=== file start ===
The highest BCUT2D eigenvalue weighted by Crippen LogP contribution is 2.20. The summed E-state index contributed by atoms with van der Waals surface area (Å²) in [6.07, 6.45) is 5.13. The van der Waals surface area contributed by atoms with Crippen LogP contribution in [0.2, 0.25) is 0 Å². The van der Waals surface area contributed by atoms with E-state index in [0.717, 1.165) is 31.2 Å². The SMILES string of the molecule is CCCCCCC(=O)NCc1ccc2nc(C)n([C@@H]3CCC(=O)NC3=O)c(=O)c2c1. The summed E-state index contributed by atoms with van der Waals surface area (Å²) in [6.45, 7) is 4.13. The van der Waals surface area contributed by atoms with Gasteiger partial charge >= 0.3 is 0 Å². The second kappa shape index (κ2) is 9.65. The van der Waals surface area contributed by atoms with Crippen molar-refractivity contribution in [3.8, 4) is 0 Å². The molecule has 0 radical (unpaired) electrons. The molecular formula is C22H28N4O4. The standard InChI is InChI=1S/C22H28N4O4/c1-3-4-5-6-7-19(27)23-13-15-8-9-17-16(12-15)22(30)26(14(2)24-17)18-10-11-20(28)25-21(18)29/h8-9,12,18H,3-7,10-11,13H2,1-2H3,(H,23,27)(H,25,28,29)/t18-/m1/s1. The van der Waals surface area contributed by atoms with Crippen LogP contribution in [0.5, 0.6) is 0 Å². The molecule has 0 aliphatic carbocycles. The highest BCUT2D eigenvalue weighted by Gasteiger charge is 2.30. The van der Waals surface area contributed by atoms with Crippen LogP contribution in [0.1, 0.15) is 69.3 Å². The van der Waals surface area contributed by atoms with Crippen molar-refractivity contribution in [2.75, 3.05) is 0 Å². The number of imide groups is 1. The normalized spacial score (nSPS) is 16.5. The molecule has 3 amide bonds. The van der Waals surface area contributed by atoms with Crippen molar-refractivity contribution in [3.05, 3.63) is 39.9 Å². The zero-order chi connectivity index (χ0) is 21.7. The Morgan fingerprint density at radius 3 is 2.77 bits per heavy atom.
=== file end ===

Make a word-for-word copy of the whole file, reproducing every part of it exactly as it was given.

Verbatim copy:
The highest BCUT2D eigenvalue weighted by Crippen LogP contribution is 2.20. The summed E-state index contributed by atoms with van der Waals surface area (Å²) in [6.07, 6.45) is 5.13. The van der Waals surface area contributed by atoms with Crippen LogP contribution in [0.2, 0.25) is 0 Å². The van der Waals surface area contributed by atoms with E-state index in [0.717, 1.165) is 31.2 Å². The SMILES string of the molecule is CCCCCCC(=O)NCc1ccc2nc(C)n([C@@H]3CCC(=O)NC3=O)c(=O)c2c1. The summed E-state index contributed by atoms with van der Waals surface area (Å²) in [6.45, 7) is 4.13. The van der Waals surface area contributed by atoms with Gasteiger partial charge >= 0.3 is 0 Å². The second kappa shape index (κ2) is 9.65. The van der Waals surface area contributed by atoms with Crippen molar-refractivity contribution in [3.8, 4) is 0 Å². The molecule has 0 radical (unpaired) electrons. The molecular formula is C22H28N4O4. The standard InChI is InChI=1S/C22H28N4O4/c1-3-4-5-6-7-19(27)23-13-15-8-9-17-16(12-15)22(30)26(14(2)24-17)18-10-11-20(28)25-21(18)29/h8-9,12,18H,3-7,10-11,13H2,1-2H3,(H,23,27)(H,25,28,29)/t18-/m1/s1. The van der Waals surface area contributed by atoms with Crippen LogP contribution in [0.5, 0.6) is 0 Å². The molecule has 0 aliphatic carbocycles. The highest BCUT2D eigenvalue weighted by Gasteiger charge is 2.30. The van der Waals surface area contributed by atoms with Crippen LogP contribution in [0.1, 0.15) is 69.3 Å². The van der Waals surface area contributed by atoms with Crippen molar-refractivity contribution in [2.75, 3.05) is 0 Å². The number of imide groups is 1. The normalized spacial score (nSPS) is 16.5. The molecule has 3 amide bonds. The van der Waals surface area contributed by atoms with Crippen molar-refractivity contribution in [3.05, 3.63) is 39.9 Å². The zero-order chi connectivity index (χ0) is 21.7. The Morgan fingerprint density at radius 3 is 2.77 bits per heavy atom.